Netflix Resurrected Lucifer From Cancellation
Lucifer originated on Fox, but was cancelled three seasons in. Reportedly, the comedic drama didn’t have the best ratings (which, as someone who hasn’t watched live TV in literal years, doesn’t seem like the best metric to go off of these days). However, what it may have lacked in ratings, Lucifer made up for in fanbase devotion. Netflix resurrected Lucifer for a fourth — and now, fifth — season within a few weeks of the cancellation announcement.
UPDATE: Season 5 of Lucifer will air August 21, 2020! Check out a the recap scenes they used to announce the release date:
Why Lucifer Works Better on Netflix
Lucifer Morningstar is nothing if not extravagant. Tom Ellis brings a unique mix of bacchanal sensitivity to the role. Ellis turns the devil into a pretty likable — or, at least, sympathetic — character. Most describe the show as a drama, but the comedic elements cannot be ignored.
The show’s cross-over nature seems to speak to its inability to garner regular ratings while it was on Fox. The show, much like its eponymous antihero, defies simple categorization. Further, the show requires some careful attention from its audience, particularly in the beginning. The cast is rather large and dynamic. The preliminary story development is a tad on the slow side (not uncommon for the first episodes of a drama). Plus, there are a number of biblical references or parallels that can easily be overlooked.
It is precisely because Lucifer demands such attention from its audience that the show works. Lucifer is a smart show. It plays into both its kitschy comic book roots and the biblical foundations without falling prey to mind-numbing cliche.
Relatedly, it is precisely because of these things — the kitschy comic book roots and potential biblical pitfalls — that the show was not suited for mainstream TV. In a world of courtroom dramas and situational comedies, Lucifer is the black sheep that doesn’t fit in.
Lucifer on Netflix: a Case Study in Creative Freedom
All things considered, Lucifer did not shy away from creativity while on Fox. Certainly, a show about a handsome fallen angel whose etherial family members show up in various levels of contemporary costuming (see, e.g., Amenadiel) requires some artistic freedom.
However, Netflix’s budget and CGI department scaled up the show’s special effects dramatically. Alongside this, Lucifer‘s season four storyline seemed even more cohesive than previous seasons. For a 10 episode season, the various storylines and new characters were remarkably well developed.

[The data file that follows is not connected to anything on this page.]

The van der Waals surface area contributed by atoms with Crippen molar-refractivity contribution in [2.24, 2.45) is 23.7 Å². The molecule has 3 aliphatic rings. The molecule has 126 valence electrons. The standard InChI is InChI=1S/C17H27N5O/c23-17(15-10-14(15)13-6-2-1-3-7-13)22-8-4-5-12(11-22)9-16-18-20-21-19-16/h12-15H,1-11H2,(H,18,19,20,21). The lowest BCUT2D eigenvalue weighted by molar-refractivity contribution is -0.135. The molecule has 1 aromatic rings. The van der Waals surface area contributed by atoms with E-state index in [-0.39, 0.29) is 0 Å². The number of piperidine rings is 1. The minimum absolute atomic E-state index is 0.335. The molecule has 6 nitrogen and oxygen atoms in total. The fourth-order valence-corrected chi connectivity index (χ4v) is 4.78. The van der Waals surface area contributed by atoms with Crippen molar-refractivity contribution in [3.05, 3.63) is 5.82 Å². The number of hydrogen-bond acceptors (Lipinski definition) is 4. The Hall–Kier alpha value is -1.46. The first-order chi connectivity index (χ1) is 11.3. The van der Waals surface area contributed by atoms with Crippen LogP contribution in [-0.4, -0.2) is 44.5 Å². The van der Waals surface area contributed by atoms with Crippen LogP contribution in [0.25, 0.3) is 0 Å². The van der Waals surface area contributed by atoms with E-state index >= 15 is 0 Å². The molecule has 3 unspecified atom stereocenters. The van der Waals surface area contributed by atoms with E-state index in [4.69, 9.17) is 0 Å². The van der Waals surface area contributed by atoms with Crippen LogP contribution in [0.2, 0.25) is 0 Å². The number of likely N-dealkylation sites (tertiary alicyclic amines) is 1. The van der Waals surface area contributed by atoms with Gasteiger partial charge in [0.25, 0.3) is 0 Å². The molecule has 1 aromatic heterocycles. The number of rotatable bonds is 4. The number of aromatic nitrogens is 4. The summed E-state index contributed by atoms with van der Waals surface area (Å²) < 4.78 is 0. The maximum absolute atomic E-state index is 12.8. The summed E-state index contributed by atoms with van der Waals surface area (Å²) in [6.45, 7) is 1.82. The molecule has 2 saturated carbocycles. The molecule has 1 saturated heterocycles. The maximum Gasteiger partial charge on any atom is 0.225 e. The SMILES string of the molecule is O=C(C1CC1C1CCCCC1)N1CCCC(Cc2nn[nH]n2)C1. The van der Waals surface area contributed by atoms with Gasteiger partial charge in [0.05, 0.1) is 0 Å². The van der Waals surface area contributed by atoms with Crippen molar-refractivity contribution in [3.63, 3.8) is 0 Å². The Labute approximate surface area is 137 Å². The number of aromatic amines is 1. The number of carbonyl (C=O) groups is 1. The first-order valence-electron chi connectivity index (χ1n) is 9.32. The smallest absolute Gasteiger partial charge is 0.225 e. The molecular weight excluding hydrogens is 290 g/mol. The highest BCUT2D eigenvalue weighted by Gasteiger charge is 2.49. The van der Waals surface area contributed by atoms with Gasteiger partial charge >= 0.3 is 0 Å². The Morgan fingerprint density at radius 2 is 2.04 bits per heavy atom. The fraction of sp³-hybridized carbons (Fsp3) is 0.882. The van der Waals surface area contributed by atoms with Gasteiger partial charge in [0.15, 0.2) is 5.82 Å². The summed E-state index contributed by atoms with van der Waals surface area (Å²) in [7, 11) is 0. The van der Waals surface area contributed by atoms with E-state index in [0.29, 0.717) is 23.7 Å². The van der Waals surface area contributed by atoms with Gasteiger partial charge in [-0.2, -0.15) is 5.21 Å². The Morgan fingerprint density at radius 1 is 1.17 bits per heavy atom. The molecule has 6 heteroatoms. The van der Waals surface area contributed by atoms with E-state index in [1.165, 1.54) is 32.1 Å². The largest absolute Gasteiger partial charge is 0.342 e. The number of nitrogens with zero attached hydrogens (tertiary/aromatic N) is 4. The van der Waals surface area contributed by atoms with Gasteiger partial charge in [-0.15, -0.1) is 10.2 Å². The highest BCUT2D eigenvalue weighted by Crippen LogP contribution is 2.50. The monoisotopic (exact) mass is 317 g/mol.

For example, Eve — yes, the apple Eve — was a particularly interesting addition that I originally did not expect to like. As Lucifer’s ex-girlfriend, Eve facilitates a few interesting storylines. First, between Lucifer’s right-hand-demon Maze’s budding feelings for Eve. Second, the surprisingly dramatic realization that Lucifer had never really been in love before the Detective.
All of this is to say nothing of the pretty amazing musical number they slipped in at the beginning of episode 10. Lucifer is nothing if not a showman, but who knew Tom Ellis could dance as well as sing?
A Fifth and Final Season
Anyone who follows a single Lucifer cast member on Instagram has probably seen that the show was given the green light for a fifth season. This is welcomed news, as season four ends on a bit of a cliffhanger. At the same time, though, it is also rather sad, since it’s a planned final season.
However, this is good and bad. First, the bad: I personally wouldn’t mind watching many more seasons of the witty and devilishly charming Lucifer banter with the Detective and Maze.
The good, though, is substantial: the writers and cast can end the show how they want, intentionally and with planning. This is an opportunity a lot of shows don’t receive — see, e.g., Reign, which I’m still bitter about the CW cancelling mid-season.
So, as I go back to re-watching the earlier seasons on Netflix, I am looking forward to seeing how Lucifer’s story wraps up in the coming year. I’m sure it’ll be a good one.